The first extractor script, xHttpExtractor.py came about from a web based tool I used. It would run on a file uploaded to it, and then list a bunch of indicators, system artifacts, url calls outs, network communication, etc. However the tool didn’t have a good export mechanism at the time. So I would copy and paste everything to a text file, and then extract the url host details from the text files. Mainly so I could add the URL indicators to the web proxy.
I re-wrote a script I use at work. It was a messy bit of Python 3 previously. While it’s still not the cleanest of python scripts, it scratches my itch. It was originally just a straight line of commands with lots of repeated code. I made some functions and made it a little more modular. I know I need to learn PEP8, and start following it. This was just to improve something that I wrote previously with things I learned from Automate the Boring Stuff with Python.
I’ve shared it via my GitHub repository for DFIR scripts. They’re clean (not tied to any company). There is only Computer Ping for right now. There are 3 scripts all based on the same idea.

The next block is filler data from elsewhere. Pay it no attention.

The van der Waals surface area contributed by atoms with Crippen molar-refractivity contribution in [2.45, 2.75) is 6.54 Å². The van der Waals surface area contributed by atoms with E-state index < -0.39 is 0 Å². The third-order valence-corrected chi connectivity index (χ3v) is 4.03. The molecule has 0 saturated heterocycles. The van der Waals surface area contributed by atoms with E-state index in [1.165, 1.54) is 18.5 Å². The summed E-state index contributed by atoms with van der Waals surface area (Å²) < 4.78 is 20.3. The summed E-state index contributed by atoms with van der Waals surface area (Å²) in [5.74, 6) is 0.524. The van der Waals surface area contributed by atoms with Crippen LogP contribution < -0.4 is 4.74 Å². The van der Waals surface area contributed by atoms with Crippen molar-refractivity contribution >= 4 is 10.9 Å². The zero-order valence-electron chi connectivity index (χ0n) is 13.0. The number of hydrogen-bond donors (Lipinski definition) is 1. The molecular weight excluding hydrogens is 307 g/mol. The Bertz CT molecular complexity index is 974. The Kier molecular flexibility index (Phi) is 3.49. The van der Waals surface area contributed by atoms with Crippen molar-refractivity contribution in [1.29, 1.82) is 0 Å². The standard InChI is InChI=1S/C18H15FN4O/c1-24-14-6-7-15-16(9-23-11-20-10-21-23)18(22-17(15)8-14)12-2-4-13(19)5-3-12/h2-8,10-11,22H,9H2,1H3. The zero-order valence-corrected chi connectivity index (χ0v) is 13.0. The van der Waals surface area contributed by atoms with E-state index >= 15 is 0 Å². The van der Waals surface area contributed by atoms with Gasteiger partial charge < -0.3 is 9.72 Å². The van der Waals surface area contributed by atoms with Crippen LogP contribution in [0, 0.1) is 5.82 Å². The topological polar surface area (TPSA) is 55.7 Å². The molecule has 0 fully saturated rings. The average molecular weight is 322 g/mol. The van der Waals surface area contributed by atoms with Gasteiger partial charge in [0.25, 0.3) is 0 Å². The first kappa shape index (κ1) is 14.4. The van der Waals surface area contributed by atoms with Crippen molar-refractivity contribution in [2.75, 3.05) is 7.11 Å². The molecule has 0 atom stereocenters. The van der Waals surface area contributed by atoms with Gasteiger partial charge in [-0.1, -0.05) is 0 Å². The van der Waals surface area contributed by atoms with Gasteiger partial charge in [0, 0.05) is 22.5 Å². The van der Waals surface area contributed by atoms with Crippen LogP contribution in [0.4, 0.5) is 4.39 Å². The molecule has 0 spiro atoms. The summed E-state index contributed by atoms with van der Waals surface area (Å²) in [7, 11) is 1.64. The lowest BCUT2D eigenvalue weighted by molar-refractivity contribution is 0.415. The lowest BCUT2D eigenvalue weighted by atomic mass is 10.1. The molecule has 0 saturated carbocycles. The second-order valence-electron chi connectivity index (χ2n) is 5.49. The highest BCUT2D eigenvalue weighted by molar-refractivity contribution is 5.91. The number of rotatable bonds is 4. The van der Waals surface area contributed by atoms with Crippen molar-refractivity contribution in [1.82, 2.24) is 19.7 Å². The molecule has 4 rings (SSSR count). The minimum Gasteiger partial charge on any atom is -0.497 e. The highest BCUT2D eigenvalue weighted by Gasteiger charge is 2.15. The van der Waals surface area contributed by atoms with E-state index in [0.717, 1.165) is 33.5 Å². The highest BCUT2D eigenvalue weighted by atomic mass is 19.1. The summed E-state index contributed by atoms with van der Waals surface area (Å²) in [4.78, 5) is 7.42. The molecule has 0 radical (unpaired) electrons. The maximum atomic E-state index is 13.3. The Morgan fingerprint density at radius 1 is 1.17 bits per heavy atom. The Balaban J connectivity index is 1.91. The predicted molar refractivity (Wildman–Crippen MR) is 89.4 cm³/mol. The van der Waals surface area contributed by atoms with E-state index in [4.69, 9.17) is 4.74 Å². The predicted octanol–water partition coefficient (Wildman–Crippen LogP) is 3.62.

Ping a computer, if it is down, keep trying every 10 minutes for 1 hour. Pop an “alert” if the target is up, or the script finished before it came up.
1 version for Windows running python (wComputerPing.py)
1 version for Windows running Cygwin (cwComputerPing.py)
1 version for boxes running Linux. (lComputerPing.py).
I’ll write others and upload to the repository as I have time / re-write stuff I use. They might not all be Python, but my goal is to be more Python than not.
I’m working through Violent Python. I’m still working on the Automating Python stuff to, but that requires WingIDE and I only have 1 license for that. Which means run on a VM at home.
Violent Python suggested an IDE at the beginning, but the examples are written in a way (at least in the first 2 chapters) so I can SSH to my multi-purpose server and do everything via VIM and the CLI.
A few months ago, a friend and co-worker asked if I had seen Automating OSINT. I hadn’t, so I went and checked it out and end up signed up for the free webinar. Turns out I had just missed the previous one by a few hours. And had some time to wait before the next one.
I’ve been wanting to expand beyond just bash scripting for most of my career. I tried learning Perl, and then I tried Python. The Google Python class, the MIT Python Class, Learn Python the Hardware, Think Python, Automate the Boring stuff with Python, and buying Python courses from Boing Boing. Problem is I never finished any of them. I think because I lose interest, and have other things to do.